Thursday, June 30, 2016

CT teaching hospitals received $8.3 million from drug and device manufacturers last year

New data shows that nineteen teaching hospitals and 11,016 physicians in CT received payments from drug and device manufacturers last year. Open Payments, the searchable federal data source, was created by the Affordable Care Act which requires that drug and device manufacturers disclose payments to physicians and teaching hospitals. While every CT hospital received some funds, Yale-New Haven, Hartford and CT Children’s Medical Center together received 72% of the $8.34 million state total for last year. The payments to hospitals were for both research projects and grants. Nationally physicians and teaching hospitals were paid $6.5 billion by drug and device makers. Physicians working in nuclear medicine received the highest average among specialties. It’s easy to search Open Payments to learn if and how much your doctor or hospital was paid.

Tuesday, June 28, 2016

Hartford Courant highlights SIM conflicts of interest impact, ethics law loophole

Today’s Hartford Courant includes a deep dive into instances of steering committee members getting grants and changing policies to benefit their interests. Unfortunately SIM falls into a loophole in CT law that exempts its members from the state Code of Ethics for Public Officials. A bill to close that loophole cruised through legislative committees but died in the Senate this year. As the article points out, not only are grants not going to the best organizations and are going to wealthy, large health care organizations that don’t need the help, but it also creates a chilling effect on health care reform progress in Connecticut. Outsiders have no reason to make an effort because they will not benefit; insiders also don’t have to perform, they can feel confident that they will continue to get grants and beneficial policy decisions.

Practical info for HUSKY parents losing coverage you won't get anywhere else

Statewide Legal Services of Connecticut has posted practical advice for the 17,688 working parents about to lose HUSKY coverage at the end of next month. Budget issues forced state lawmakers to cut parents’ eligibility. Preparing for the likelihood that many of them will become uninsured, SLSCT has drafted very consumer-friendly fact sheets in English and Spanish including updating information, checking out AccessHealthCT coverage, getting doctor appointments now, prescription refills, and talking with providers about affording future care without coverage.

1,215 lost coverage last summer but a much larger number are scheduled to be cut at the end of July. Of the first cohort about half were able to keep Medicaid coverage through a different eligibility category, but it’s expected that fewer of this summer’s cohort will be as lucky. While the administration is labeling the cuts a “transition” to coverage in the insurance exchange, AccessHealthCT, only 13% of last summer’s group has been able to afford that coverage. The remainder are very likely uninsured now.

Thursday, June 23, 2016

CSG-ERC offers Medicaid reform resources for state policymakers, including underservice protections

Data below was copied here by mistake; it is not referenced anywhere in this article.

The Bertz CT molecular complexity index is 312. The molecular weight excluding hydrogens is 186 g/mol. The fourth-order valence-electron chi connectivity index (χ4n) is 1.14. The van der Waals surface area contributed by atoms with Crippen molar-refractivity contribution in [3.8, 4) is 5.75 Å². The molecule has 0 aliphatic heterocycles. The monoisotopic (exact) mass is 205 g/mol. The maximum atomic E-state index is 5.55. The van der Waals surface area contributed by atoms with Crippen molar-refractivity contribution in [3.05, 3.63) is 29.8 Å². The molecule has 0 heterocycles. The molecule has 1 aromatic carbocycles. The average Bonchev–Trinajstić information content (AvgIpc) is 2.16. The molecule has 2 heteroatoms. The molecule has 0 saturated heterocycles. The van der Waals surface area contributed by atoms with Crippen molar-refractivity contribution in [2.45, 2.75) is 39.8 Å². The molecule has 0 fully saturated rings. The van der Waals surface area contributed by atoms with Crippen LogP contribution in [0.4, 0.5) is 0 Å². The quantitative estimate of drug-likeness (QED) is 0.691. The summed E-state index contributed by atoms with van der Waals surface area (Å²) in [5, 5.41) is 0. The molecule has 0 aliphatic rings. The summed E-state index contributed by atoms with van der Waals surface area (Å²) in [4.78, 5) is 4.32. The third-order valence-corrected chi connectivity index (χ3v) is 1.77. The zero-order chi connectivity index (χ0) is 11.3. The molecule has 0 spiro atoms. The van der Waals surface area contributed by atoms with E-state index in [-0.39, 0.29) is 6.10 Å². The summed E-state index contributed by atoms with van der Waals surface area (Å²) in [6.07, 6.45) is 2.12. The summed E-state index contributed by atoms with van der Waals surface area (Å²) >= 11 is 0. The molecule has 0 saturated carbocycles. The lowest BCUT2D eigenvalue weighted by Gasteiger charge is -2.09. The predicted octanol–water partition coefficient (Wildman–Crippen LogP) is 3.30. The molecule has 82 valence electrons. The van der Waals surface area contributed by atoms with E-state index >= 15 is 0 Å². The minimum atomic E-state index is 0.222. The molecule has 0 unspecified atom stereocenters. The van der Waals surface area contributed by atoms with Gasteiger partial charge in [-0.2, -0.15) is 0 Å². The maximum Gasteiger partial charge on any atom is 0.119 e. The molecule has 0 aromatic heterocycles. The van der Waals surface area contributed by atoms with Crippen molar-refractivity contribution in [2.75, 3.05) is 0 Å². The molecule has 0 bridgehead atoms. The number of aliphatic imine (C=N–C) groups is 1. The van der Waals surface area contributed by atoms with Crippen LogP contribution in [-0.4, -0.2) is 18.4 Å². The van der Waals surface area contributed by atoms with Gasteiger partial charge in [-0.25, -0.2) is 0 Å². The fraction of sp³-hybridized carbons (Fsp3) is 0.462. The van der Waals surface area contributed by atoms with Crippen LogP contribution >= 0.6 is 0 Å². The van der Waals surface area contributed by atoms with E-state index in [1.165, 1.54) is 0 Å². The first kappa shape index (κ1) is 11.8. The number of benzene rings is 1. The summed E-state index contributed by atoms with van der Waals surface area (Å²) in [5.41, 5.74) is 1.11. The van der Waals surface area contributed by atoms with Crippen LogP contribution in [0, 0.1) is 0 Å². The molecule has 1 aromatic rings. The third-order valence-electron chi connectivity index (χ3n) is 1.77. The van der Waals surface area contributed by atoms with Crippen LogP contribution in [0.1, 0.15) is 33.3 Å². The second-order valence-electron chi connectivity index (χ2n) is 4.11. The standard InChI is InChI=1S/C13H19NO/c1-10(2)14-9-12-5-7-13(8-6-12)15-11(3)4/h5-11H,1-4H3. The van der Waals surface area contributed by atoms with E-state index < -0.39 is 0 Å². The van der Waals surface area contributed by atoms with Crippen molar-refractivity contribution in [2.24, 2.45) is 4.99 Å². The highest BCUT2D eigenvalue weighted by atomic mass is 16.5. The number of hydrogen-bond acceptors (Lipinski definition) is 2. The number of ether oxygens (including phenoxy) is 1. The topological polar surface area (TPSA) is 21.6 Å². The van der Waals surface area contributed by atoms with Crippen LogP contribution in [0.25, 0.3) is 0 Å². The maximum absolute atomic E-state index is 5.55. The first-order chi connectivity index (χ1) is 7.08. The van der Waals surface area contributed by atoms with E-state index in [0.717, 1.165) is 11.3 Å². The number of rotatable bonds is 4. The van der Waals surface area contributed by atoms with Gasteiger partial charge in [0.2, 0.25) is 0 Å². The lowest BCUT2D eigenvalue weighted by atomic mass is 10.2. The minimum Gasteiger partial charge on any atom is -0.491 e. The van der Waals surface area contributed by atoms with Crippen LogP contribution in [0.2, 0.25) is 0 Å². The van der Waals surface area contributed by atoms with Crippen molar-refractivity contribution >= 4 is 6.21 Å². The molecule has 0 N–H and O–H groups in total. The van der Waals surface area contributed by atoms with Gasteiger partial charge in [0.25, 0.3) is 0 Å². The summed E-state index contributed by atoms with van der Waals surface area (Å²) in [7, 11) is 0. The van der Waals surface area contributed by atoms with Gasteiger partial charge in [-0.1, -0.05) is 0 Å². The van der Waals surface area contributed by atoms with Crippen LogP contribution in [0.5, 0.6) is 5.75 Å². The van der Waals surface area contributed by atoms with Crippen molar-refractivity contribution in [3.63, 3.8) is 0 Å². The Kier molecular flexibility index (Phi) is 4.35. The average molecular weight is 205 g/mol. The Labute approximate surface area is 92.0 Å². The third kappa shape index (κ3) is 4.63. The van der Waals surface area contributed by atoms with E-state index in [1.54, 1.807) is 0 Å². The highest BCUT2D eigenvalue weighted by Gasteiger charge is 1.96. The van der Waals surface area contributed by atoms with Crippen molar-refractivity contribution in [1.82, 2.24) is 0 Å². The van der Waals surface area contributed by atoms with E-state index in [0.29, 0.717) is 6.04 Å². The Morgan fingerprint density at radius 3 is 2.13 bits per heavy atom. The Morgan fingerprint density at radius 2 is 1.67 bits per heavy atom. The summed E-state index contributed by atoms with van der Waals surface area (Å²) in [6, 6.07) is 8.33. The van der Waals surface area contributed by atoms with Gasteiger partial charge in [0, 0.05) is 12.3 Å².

Medicaid is now the largest coverage program in the nation, consuming over a quarter of state budgets, and that share is rising at an unsustainable rate. State Medicaid programs are working on reforms to shift from a system that rewards volume with no regard to quality to a better system that builds value. Next week in Boston the Council of State Governments-Eastern Region is hosting State Medicaid Reforms: Different Models, Common Goals, a meeting of Northeastern state Medicaid policymakers, including several from CT, to learn about best practices across the US, available support and to share resources. CSG-ERC has posted three backgrounders to support the meeting. The first describes state reform models and the second outlines the status of Medicaid reforms in ERC states including CT.

Focusing on work done in CT, the third brief gives states options to prevent inappropriate underservice. As an income-based, entitlement program run by states with federal support that serves members at risk for poor health due to social determinants, Medicaid carries both unique strengths and challenges. Unnecessary over-treatment has received a great deal of attention as a driver of rising health costs in the wider health care system, but inappropriate under-service is also a problem across payer sources. As health care payment moves away from volume-based systems such as fee-for-service to quality and risk based systems such as shared savings, the potential for underservice grows. Federal regulations acknowledge, “Programs that include incentives to reduce costs for care may result in unintended consequences such as avoidance of at-risk patients, [and] “stinting” on care”. The meeting will be at the Massachusetts State House June 29th from 10am to 4pm. Click here for more info and registration.

Thursday, June 16, 2016

Medicaid reform application released – good interest at bidder’s conference

CT Medicaid’s plan for payment reform marked a milestone last week with release of the RFP for provider networks and community health centers to participate. Most of the independent consumer advocates’ Medicaid Study Group recommendations are included, but not all. Pros include protective attribution, no downside risk, smart quality incentives to reward improvement, re-investing savings in quality, makes the questionable CCIP plan voluntary for networks, PCMH support, requires formal consumer advisory oversight in the governance structure, and strong language prohibiting payment of savings generated by inappropriate underservice. The RFP reflects the Care Management Committee’s concerns about shared savings’s potential to encourage underservice by including policies to prevent the problem and a yet-to-be-developed robust monitoring system. The bidder’s conference this week was well-attended by community health centers and private ACOs with lots of specific questions. Proposals are due July 26th for a contract start date of Jan. 1st of next year. There is still a great deal of work to do.

Wednesday, June 15, 2016

Healthcare Cabinet sets state agency context for recommendations